From Port Perry’s main street, you can walk right to the waterfront of Lake Scugog. There, you’ll find two parks that you can explore. A walking trail will bring you along the waterfront, with beautiful views of the lake. Bring a blanket and picnic, or stop by one of Port Perry’s restaurants for lunch! 

A woman walking an alpaca at Our Tiny Farmstead
Taking an alpaca for a walk at Our Tiny Farmstead near Port Perry, ON!

When you’re done exploring Port Perry, drive 20 minutes into the countryside to visit Our Tiny Farmstead. Mitch and Moranda will give you a tour of the farm, which has alpacas, honey bees, babydoll sheep, free-range hens, horses and donkeys. You can learn all about the farm animals, and even take one of the alpacas for a walk! Be sure to book your visit ahead of time online, and pick from various experiences, from a classic farm tour to yoga with alpacas. The fun doesn’t stop there. After your farm visit, swing by Sargent Family Dairy to pick up some fresh dairy products!

How to get to Port Perry: 

Port Perry is a 1 hour drive, north-east from Toronto. To reach it, take highway 407 east, and then highway 12 north. It is possible to get to Port Perry by public transport, but be warned that the trip there (and back) takes twice as long that way!

Read my full guide to visiting alpacas in Ontario.

Go swimming at Rockwood Conservation Area

Traditional land of the Mississaugas of the Credit First Nation of the Anishinaabek Peoples.

Rockwood Conservation Area is a Grand River Park in Rockwood, Ontario. It’s one of my favorite spots to escape to during the summer for an easy hike, swimming and paddling. Rockwood has a public beach that has a sandy area and a grassy area, and the water is perfect – plenty of shallow water that eventually becomes deeper. 

If you’d like to get active at Rockwood you can launch a kayak, canoe, or paddle board from the beach. If you don’t have your own, rent one from Inside Out Nature Centre. The park also has two hiking trails, the Pothole Trail and the Cedar Ridge Trail. The trails run along the Eramosa River, and although they aren’t very long or challenging, both trails provide stunning views overlooking the river below. There are two designated lookout spots that you can stop at to take in these views.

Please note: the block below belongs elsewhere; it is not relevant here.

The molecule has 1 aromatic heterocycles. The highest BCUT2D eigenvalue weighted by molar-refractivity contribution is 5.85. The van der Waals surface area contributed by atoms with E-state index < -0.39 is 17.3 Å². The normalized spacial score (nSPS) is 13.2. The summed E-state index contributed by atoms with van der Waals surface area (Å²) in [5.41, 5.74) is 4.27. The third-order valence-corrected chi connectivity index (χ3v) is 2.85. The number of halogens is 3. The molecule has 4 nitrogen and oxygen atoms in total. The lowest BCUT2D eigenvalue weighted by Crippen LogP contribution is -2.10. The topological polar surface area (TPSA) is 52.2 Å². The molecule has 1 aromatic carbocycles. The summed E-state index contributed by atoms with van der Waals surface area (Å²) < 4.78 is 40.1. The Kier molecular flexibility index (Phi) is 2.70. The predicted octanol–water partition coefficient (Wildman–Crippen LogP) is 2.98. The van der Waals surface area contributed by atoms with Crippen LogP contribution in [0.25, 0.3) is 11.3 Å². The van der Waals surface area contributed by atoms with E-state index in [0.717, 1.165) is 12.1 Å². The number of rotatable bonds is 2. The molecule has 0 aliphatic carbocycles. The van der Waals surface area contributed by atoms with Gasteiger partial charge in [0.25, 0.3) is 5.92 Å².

Kayakers on the lake at Rockwood Conservation Area, one of the best day trips from Toronto
Rockwood Conservation Area

At one end of the Cedar Ridge Trail, you’ll find an interesting attraction: a collection of natural caves! Some of them stretch back quite deep, so much so that you’ll need a headlamp or the flashlight on your mobile phone to be able to explore them. During the summer, you’re free to explore the caves, but they are closed from October 16 to March 31 to protect bats that are hibernating.

How to get to Rockwood Conservation Area:

It’s an easy 1 hour to 1.5 hour drive from Toronto to Rockwood! You simply take Highway 401 headed west, and at Campbellville exit onto Guelph Line 1 headed north. If you don’t have your own vehicle, you can book transit to Rockwood for a day trip using the service Parkbus. 

Read my full guide to Rockwood Conservation Area, here.

More Ontario travel inspiration:

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9 thoughts on “6 Exciting Day Trips From Toronto”

  1. I love that there are so many great outdoor activities in this post. A visit to McCrae Lakes sounds like the perfect way to spend the day!

  2. I want to go to Our Tiny Homestead and meet those alpacas! Thanks for these tips. I’ll be in Toronto at the end of the year (pandemic permitting), so I’m definitely saving this for my trip!

  3. I would love to explore more of Canada! It is such an amazing country. I was about to visit Canada at some point but had to put it on hold when Covid struck. However, it was useful to learn that you can visit many of the attractions outside Toronto on public transport. I mostly rely on it in my international travels.

  4. I love your suggestions on day trips from Toronto. It’s been a while since I travelled to Canada, so I definitely want to go back and check some of these places 🙂

  5. Linda (LD Holland)

    We have certainly enjoyed the chance to do more day trips from Toronto in the past 18 months. I like the variety in the great outdoor spots you have shown. McCrae Lake and the Grand River will need to be on our plans before the weather turns.

  6. This is an awesome list if we’re ever in Ontario so definitely saving for later! (P.S. – Loved that you included the native American original land owners – that’s something we should all be doing a little more!)